Stratford woman lends a hand to the Ribbon Skirt project to inspire young Indigenous women

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A teenage girl from a First Nations community in southwestern Ontario relies on help from others, including a woman from Stratford, to complete a project to help young Indigenous women proclaim their heritage culture and pride.

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Jaylynn Wolfe, Miss Kettle and Stony Point Jr. Princess, 13, created the Ribbon Skirt Project in July to have 215 ribbon skirts made to give to Indigenous youth 18 and under. The total is significant because it coincides with the number of bodies found at a former residential school in British Columbia earlier this summer, which has led to many similar finds across the country.

“These are the kids whose culture was taken away from them in residential schools,” said Laura Wolfe, Jaylynn’s mother. “A lot of (Aboriginal girls) don’t have their culture or their language, and they don’t realize it because it’s no longer there.

“The hope is that a child will take hold of it and that their journey will begin with their culture and have that connection. (The skirts) will inspire and allow that connection to happen. It could make a huge difference in the lives of many little girls.

While the family lives in Kincardine, Jaylynn was named Junior Princess of Kettle and Stony Point – near Ipperwash – in 2019, and she has used her position to connect with the First Nations community through various engagements. public. She has offered fringed dresses and ribbon skirts to young girls before, but not at this point, which is why she sought help on her latest move.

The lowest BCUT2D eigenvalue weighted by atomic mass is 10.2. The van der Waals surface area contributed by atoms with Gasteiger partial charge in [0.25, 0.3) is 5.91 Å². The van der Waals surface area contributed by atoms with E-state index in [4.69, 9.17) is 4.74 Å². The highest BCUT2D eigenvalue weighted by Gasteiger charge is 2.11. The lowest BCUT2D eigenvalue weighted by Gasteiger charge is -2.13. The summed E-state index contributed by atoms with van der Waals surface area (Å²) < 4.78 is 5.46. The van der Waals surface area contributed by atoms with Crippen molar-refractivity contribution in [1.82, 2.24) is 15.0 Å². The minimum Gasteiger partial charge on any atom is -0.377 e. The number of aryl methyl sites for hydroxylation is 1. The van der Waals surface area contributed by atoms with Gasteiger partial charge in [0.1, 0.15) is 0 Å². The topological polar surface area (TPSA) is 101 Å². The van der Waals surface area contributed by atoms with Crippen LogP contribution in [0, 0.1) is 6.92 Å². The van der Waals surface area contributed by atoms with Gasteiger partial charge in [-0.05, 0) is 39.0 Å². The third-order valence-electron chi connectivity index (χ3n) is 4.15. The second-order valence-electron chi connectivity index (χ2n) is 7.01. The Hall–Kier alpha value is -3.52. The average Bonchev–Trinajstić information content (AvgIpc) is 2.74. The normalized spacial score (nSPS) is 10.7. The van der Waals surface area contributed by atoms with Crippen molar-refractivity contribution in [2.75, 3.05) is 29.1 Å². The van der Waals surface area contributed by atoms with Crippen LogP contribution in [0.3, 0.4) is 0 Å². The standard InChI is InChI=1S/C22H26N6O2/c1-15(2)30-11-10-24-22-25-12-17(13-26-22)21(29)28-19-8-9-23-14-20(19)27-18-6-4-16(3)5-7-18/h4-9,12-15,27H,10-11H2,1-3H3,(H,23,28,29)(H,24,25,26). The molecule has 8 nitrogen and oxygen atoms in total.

“This is probably the biggest (project) I have done,” she said. “I am very grateful to everyone who helped me.

“I hope more people get involved in their culture for more generations as well.”

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Karen Mills of Stratford, whose origins are not native, quickly volunteered her services to make some of the skirts, which have different meanings for different tribes.

“It’s a way for people to find their connection through reconciliation and to (realize) the impact they can have for Indigenous peoples in Canada,” said Wolfe. “It’s important for them to be a part of it, and we’ve seen people from all over Ontario join this project because they see the importance of it and it’s something they want to do. “

Mills started sewing when she moved to Stratford in 2000 and began making quilts. She already had enough materials left to make five ribbon skirts, using her free time for a month – with Wolfe’s guidance.

“I’ve always been drawn to the values ​​of our Indigenous peoples and their spiritual connection to the natural world,” Mills said. “I just wanted to support and encourage them in the way that I can.”

While the goal is to collect 215 skirts for donation around the Winter Solstice on December 21, Wolfe said there will be nothing more left along the Pow Wow Trail during various powwows in the south. -Western Ontario.

“It gives First Nations youth a connection to their culture,” Wolfe said, “because not everyone has this opportunity. “

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